Sunday, December 20, 2015

Misleading the way to sales

As first pointed out on this blog 18 months ago, General Mills is playing some games with consumers when it comes to its relatively new Cheerios Protein cereal. While not really lying, they nonetheless manipulated the serving sizes on the cereal compared to regular Cheerios to make it look like the Protein variety has substantially more protein, when in fact the difference is minor.

Others have noticed as well, including the Center for Science in the Public Interest (CSPI), who recently launched a class action lawsuit against General Mills alleging false marketing. They point out the protein discrepancy, and reveal that Cheerios Protein also has more sugar.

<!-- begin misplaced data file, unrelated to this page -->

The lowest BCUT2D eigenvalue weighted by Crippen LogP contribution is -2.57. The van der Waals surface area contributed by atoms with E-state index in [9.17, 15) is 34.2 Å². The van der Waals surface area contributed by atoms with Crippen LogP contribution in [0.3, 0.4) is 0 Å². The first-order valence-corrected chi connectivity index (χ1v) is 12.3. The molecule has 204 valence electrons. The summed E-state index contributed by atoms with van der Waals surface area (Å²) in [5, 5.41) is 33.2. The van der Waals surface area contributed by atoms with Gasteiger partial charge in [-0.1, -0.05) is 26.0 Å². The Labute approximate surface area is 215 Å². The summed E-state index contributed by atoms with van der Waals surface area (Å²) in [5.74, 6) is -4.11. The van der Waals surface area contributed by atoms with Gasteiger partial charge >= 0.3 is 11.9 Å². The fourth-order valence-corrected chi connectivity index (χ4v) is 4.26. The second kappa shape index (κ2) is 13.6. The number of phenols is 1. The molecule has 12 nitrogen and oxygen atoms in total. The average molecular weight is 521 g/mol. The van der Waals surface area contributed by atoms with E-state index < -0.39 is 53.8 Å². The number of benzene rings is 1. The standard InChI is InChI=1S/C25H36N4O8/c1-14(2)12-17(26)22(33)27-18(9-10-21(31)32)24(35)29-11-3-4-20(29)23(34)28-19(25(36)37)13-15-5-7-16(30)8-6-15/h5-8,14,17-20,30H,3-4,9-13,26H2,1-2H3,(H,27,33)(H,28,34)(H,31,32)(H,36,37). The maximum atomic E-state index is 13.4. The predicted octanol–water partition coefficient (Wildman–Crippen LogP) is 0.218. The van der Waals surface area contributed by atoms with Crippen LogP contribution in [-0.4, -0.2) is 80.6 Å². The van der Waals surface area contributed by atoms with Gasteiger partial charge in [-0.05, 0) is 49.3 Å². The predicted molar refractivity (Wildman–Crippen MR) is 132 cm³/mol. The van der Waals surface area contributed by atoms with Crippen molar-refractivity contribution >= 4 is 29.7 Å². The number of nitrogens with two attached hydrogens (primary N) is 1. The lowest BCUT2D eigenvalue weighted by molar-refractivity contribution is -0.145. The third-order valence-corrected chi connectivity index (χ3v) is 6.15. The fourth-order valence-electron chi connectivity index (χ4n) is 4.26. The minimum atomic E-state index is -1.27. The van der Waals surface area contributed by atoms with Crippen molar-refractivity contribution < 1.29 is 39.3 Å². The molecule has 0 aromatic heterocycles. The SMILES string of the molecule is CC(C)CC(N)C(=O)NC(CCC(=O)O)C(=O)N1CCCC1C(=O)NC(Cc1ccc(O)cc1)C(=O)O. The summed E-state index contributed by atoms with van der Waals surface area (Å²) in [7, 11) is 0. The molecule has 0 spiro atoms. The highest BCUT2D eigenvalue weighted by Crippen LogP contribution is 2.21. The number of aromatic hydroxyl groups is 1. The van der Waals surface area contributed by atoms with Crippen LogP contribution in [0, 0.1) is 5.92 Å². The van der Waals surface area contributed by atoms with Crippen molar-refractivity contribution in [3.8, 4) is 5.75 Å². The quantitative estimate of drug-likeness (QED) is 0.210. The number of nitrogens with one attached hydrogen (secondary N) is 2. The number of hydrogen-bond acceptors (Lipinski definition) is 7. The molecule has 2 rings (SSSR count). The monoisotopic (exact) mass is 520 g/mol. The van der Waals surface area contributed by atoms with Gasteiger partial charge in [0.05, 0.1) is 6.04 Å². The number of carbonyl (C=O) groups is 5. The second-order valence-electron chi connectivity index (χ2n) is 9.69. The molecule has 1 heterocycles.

The sad part in all of this is that in an effort to gain market share companies can sometimes resort to trickery to fool consumers (the recent Volkswagen debacle is another great example). General Mills and other cereal companies need to focus on true innovation if they want to increase (or at least hold on to) sales. They can do it, but these kind of shenanigans are not the way to go.

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